deepestDevice = GetDeepestDevice();
CreateWindow( deepestDevice );
ToolBoxInit() is, as you've certainly surmised, the same as in the past:
/******************** ToolBoxInit ********************/
void ToolBoxInit( void )
InitGraf( &qd.thePort );
InitDialogs( 0L );
HasColorQD() holds the call to Gestalt() that tells whether Color QuickDraw is installed. The gestaltQuickdrawVersion selector retrieves a value that is compared to the Apple-defined constant gestaltOriginalQD. Before examining response, HasColorQD() makes sure that the call to Gestalt() itself was successful (irrespective of the value now held in response). If we're error-free, it's on to the determination of whether Color QuickDraw is present. If response is greater than gestaltOriginalQD, the host machine has a version of QuickDraw other than the original version (and hence a Color QuickDraw version), the comparison test passes, and HasColorQD() returns a value of true to tell the caller (main()) to carry on with the program. If response is equal to gestaltOriginalQD, ColorMondrian is running on a monochrome Mac and needs to terminate.
/********************* HasColorQD ********************/
Boolean HasColorQD( void )
err = Gestalt( gestaltQuickdrawVersion, &response );
if ( err != noErr )
DoError( "\pError calling Gestalt()" );
if ( response > gestaltOriginalQD )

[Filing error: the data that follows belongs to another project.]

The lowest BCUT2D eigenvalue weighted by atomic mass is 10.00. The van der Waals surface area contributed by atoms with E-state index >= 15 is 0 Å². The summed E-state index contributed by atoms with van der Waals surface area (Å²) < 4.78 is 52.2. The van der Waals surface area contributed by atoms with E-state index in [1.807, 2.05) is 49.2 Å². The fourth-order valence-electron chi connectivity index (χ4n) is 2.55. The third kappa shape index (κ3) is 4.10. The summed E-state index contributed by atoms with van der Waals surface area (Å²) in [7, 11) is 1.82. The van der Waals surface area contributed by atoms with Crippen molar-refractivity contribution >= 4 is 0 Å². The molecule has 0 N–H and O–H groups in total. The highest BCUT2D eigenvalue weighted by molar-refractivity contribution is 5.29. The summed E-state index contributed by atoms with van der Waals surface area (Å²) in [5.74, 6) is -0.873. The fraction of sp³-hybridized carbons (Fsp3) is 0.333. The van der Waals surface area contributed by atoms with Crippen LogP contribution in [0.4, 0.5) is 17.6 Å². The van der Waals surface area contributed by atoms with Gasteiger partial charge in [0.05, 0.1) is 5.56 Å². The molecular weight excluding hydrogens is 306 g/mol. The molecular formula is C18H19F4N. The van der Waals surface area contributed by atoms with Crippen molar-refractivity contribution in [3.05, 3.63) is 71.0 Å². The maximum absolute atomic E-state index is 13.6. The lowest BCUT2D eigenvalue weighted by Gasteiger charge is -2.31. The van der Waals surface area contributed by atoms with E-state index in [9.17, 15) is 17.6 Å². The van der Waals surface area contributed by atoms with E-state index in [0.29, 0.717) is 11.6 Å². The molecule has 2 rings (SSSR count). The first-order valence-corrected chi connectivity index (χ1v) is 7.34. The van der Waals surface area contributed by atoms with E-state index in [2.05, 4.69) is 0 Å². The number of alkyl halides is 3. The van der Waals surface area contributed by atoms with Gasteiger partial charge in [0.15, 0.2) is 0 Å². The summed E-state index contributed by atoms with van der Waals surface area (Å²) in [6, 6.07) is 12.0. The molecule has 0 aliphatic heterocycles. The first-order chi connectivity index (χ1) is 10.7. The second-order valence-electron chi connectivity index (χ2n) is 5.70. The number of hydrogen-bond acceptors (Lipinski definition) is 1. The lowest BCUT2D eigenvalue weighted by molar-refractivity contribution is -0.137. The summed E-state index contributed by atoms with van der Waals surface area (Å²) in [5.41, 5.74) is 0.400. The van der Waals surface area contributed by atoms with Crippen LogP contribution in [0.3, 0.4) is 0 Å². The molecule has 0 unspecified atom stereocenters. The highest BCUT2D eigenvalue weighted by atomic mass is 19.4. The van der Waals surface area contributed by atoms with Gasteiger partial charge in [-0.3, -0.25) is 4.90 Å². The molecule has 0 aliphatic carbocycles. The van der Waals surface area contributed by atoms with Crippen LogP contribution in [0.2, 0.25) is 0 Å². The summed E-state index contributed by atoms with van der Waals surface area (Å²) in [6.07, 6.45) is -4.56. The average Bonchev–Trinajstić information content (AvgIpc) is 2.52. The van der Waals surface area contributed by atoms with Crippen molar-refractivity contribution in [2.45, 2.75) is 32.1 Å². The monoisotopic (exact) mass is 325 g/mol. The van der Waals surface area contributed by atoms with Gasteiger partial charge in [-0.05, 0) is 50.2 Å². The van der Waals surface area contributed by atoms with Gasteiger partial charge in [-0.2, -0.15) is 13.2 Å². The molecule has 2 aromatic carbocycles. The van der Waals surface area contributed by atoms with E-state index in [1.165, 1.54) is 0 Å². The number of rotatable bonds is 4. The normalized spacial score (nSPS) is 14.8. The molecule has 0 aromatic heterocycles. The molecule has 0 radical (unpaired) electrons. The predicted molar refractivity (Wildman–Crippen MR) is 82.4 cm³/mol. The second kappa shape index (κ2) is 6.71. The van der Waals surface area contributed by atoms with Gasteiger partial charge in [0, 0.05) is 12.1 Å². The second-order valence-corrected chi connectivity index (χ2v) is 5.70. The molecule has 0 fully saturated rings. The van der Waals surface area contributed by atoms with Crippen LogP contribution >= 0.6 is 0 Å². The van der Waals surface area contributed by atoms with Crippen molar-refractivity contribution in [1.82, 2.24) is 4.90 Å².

return( true );
return( false );
MenuBarInit() introduces no new code:
/******************** MenuBarInit ********************/
void MenuBarInit( void )
menuBar = GetNewMBar( kMBARResID );
SetMenuBar( menuBar );
menu = GetMenuHandle( mApple );
AppendResMenu( menu, 'DRVR' );
GetDeepestDevice() steps through the device list, calling the application-defined GetDeviceDepth() function (described next) to determine the device with the deepest pixel depth. Most of the code in GetDeepestDevice() was described earlier in this article. Here you see the addition of code that keeps track of the maximum color depth and the device on which this maximum is found. We need to carry out the loop until all devices are checked - the last device in the list may be the one with the maximum depth. Each pass through the loop compares what is so far the maximum depth with the depth of the device currently being checked. When the entire device list has been checked, the device with the deepest depth is returned to the caller (which is main()).